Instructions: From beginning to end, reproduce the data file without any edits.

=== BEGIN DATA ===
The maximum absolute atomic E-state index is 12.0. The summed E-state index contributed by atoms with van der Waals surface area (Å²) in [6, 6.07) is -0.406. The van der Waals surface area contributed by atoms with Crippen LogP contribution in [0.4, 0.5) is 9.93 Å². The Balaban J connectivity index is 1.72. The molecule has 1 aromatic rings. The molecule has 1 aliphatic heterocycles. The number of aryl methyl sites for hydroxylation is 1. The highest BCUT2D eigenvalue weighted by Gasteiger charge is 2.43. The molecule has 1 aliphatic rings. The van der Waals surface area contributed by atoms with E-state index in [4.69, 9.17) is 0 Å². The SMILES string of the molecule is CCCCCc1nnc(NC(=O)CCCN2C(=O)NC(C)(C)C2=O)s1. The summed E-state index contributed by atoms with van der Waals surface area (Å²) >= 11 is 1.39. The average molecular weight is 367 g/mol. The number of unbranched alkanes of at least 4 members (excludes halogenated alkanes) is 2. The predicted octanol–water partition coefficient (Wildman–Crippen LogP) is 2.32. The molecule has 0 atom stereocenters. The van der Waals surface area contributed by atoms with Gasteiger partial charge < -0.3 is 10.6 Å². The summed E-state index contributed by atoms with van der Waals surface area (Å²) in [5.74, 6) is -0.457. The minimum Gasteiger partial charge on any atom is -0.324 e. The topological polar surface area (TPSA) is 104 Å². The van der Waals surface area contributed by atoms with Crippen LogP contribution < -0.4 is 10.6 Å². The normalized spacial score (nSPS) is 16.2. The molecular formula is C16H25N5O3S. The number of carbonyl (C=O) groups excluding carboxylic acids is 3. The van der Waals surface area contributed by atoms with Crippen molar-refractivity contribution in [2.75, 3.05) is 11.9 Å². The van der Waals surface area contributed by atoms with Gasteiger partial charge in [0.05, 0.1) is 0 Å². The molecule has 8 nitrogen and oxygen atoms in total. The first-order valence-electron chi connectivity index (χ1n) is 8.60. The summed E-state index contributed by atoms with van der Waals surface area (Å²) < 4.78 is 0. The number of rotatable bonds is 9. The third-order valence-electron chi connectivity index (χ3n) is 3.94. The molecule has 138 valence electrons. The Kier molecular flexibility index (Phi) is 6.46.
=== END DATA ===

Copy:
The maximum absolute atomic E-state index is 12.0. The summed E-state index contributed by atoms with van der Waals surface area (Å²) in [6, 6.07) is -0.406. The van der Waals surface area contributed by atoms with Crippen LogP contribution in [0.4, 0.5) is 9.93 Å². The Balaban J connectivity index is 1.72. The molecule has 1 aromatic rings. The molecule has 1 aliphatic heterocycles. The number of aryl methyl sites for hydroxylation is 1. The highest BCUT2D eigenvalue weighted by Gasteiger charge is 2.43. The molecule has 1 aliphatic rings. The van der Waals surface area contributed by atoms with E-state index in [4.69, 9.17) is 0 Å². The SMILES string of the molecule is CCCCCc1nnc(NC(=O)CCCN2C(=O)NC(C)(C)C2=O)s1. The summed E-state index contributed by atoms with van der Waals surface area (Å²) >= 11 is 1.39. The average molecular weight is 367 g/mol. The number of unbranched alkanes of at least 4 members (excludes halogenated alkanes) is 2. The predicted octanol–water partition coefficient (Wildman–Crippen LogP) is 2.32. The molecule has 0 atom stereocenters. The van der Waals surface area contributed by atoms with Gasteiger partial charge < -0.3 is 10.6 Å². The summed E-state index contributed by atoms with van der Waals surface area (Å²) in [5.74, 6) is -0.457. The minimum Gasteiger partial charge on any atom is -0.324 e. The topological polar surface area (TPSA) is 104 Å². The van der Waals surface area contributed by atoms with Crippen LogP contribution < -0.4 is 10.6 Å². The normalized spacial score (nSPS) is 16.2. The molecular formula is C16H25N5O3S. The number of carbonyl (C=O) groups excluding carboxylic acids is 3. The van der Waals surface area contributed by atoms with Crippen molar-refractivity contribution in [2.75, 3.05) is 11.9 Å². The van der Waals surface area contributed by atoms with Gasteiger partial charge in [0.05, 0.1) is 0 Å². The molecule has 8 nitrogen and oxygen atoms in total. The first-order valence-electron chi connectivity index (χ1n) is 8.60. The summed E-state index contributed by atoms with van der Waals surface area (Å²) < 4.78 is 0. The number of rotatable bonds is 9. The third-order valence-electron chi connectivity index (χ3n) is 3.94. The molecule has 138 valence electrons. The Kier molecular flexibility index (Phi) is 6.46.